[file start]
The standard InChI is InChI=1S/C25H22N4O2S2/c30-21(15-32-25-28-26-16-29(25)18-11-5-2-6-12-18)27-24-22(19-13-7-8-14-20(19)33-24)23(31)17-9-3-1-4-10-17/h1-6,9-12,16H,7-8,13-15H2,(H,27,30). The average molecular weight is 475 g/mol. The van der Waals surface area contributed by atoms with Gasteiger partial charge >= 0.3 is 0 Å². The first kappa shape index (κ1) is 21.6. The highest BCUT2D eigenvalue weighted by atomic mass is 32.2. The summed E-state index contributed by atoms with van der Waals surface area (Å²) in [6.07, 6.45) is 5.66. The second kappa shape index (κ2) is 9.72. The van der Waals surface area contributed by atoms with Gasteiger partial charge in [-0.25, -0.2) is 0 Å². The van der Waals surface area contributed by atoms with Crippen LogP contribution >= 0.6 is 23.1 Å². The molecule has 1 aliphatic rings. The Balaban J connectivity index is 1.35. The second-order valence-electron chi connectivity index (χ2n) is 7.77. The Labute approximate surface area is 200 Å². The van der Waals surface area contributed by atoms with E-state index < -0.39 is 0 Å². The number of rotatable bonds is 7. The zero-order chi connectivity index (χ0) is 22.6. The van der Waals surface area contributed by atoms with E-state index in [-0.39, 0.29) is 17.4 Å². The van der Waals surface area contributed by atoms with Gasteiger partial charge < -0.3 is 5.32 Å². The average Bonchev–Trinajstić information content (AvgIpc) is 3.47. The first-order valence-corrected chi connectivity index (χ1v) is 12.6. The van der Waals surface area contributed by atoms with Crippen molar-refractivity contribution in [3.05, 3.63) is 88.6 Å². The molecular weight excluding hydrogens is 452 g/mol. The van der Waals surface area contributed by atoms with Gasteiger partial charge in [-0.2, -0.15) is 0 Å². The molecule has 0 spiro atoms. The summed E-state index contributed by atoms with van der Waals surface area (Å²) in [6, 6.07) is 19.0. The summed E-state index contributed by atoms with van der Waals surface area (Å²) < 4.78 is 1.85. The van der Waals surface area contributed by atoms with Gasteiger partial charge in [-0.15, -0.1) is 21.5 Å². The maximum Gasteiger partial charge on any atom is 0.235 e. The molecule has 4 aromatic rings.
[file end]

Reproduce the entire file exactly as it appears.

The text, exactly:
The standard InChI is InChI=1S/C25H22N4O2S2/c30-21(15-32-25-28-26-16-29(25)18-11-5-2-6-12-18)27-24-22(19-13-7-8-14-20(19)33-24)23(31)17-9-3-1-4-10-17/h1-6,9-12,16H,7-8,13-15H2,(H,27,30). The average molecular weight is 475 g/mol. The van der Waals surface area contributed by atoms with Gasteiger partial charge >= 0.3 is 0 Å². The first kappa shape index (κ1) is 21.6. The highest BCUT2D eigenvalue weighted by atomic mass is 32.2. The summed E-state index contributed by atoms with van der Waals surface area (Å²) in [6.07, 6.45) is 5.66. The second kappa shape index (κ2) is 9.72. The van der Waals surface area contributed by atoms with Gasteiger partial charge in [-0.25, -0.2) is 0 Å². The van der Waals surface area contributed by atoms with Crippen LogP contribution >= 0.6 is 23.1 Å². The molecule has 1 aliphatic rings. The Balaban J connectivity index is 1.35. The second-order valence-electron chi connectivity index (χ2n) is 7.77. The Labute approximate surface area is 200 Å². The van der Waals surface area contributed by atoms with E-state index < -0.39 is 0 Å². The number of rotatable bonds is 7. The zero-order chi connectivity index (χ0) is 22.6. The van der Waals surface area contributed by atoms with E-state index in [-0.39, 0.29) is 17.4 Å². The van der Waals surface area contributed by atoms with Gasteiger partial charge < -0.3 is 5.32 Å². The average Bonchev–Trinajstić information content (AvgIpc) is 3.47. The first-order valence-corrected chi connectivity index (χ1v) is 12.6. The van der Waals surface area contributed by atoms with Crippen molar-refractivity contribution in [3.05, 3.63) is 88.6 Å². The molecular weight excluding hydrogens is 452 g/mol. The van der Waals surface area contributed by atoms with Gasteiger partial charge in [-0.2, -0.15) is 0 Å². The molecule has 0 spiro atoms. The summed E-state index contributed by atoms with van der Waals surface area (Å²) in [6, 6.07) is 19.0. The summed E-state index contributed by atoms with van der Waals surface area (Å²) < 4.78 is 1.85. The van der Waals surface area contributed by atoms with Gasteiger partial charge in [-0.15, -0.1) is 21.5 Å². The maximum Gasteiger partial charge on any atom is 0.235 e. The molecule has 4 aromatic rings.